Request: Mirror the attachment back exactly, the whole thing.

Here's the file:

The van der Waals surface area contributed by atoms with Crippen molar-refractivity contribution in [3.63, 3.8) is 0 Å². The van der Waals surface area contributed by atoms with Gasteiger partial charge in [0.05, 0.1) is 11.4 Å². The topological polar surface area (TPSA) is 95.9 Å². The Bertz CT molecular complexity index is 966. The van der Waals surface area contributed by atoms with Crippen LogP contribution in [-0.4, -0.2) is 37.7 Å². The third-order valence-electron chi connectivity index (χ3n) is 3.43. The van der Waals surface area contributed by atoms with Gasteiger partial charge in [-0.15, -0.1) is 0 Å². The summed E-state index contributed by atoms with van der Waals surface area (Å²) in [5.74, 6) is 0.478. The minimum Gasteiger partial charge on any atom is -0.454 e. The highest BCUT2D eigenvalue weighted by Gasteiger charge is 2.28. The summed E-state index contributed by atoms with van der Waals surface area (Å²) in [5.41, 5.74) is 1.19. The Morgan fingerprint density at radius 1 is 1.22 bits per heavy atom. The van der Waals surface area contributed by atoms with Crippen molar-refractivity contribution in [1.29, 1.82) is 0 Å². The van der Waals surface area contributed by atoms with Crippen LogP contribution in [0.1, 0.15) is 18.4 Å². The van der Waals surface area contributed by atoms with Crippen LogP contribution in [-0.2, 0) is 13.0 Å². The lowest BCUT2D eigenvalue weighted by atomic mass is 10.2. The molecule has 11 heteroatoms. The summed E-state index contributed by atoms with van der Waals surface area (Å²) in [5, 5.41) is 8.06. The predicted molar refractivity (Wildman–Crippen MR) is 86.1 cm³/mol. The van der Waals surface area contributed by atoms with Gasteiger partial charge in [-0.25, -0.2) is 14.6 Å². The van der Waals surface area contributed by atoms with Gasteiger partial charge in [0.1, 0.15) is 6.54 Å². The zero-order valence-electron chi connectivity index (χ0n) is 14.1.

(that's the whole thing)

The van der Waals surface area contributed by atoms with Crippen molar-refractivity contribution in [3.63, 3.8) is 0 Å². The van der Waals surface area contributed by atoms with Gasteiger partial charge in [0.05, 0.1) is 11.4 Å². The topological polar surface area (TPSA) is 95.9 Å². The Bertz CT molecular complexity index is 966. The van der Waals surface area contributed by atoms with Crippen LogP contribution in [-0.4, -0.2) is 37.7 Å². The third-order valence-electron chi connectivity index (χ3n) is 3.43. The van der Waals surface area contributed by atoms with Gasteiger partial charge in [-0.15, -0.1) is 0 Å². The summed E-state index contributed by atoms with van der Waals surface area (Å²) in [5.74, 6) is 0.478. The minimum Gasteiger partial charge on any atom is -0.454 e. The highest BCUT2D eigenvalue weighted by Gasteiger charge is 2.28. The summed E-state index contributed by atoms with van der Waals surface area (Å²) in [5.41, 5.74) is 1.19. The Morgan fingerprint density at radius 1 is 1.22 bits per heavy atom. The van der Waals surface area contributed by atoms with Crippen molar-refractivity contribution in [1.29, 1.82) is 0 Å². The van der Waals surface area contributed by atoms with Crippen LogP contribution in [0.1, 0.15) is 18.4 Å². The van der Waals surface area contributed by atoms with Crippen LogP contribution in [-0.2, 0) is 13.0 Å². The lowest BCUT2D eigenvalue weighted by atomic mass is 10.2. The molecule has 11 heteroatoms. The summed E-state index contributed by atoms with van der Waals surface area (Å²) in [5, 5.41) is 8.06. The predicted molar refractivity (Wildman–Crippen MR) is 86.1 cm³/mol. The van der Waals surface area contributed by atoms with Gasteiger partial charge in [-0.25, -0.2) is 14.6 Å². The van der Waals surface area contributed by atoms with Gasteiger partial charge in [0.1, 0.15) is 6.54 Å². The zero-order valence-electron chi connectivity index (χ0n) is 14.1.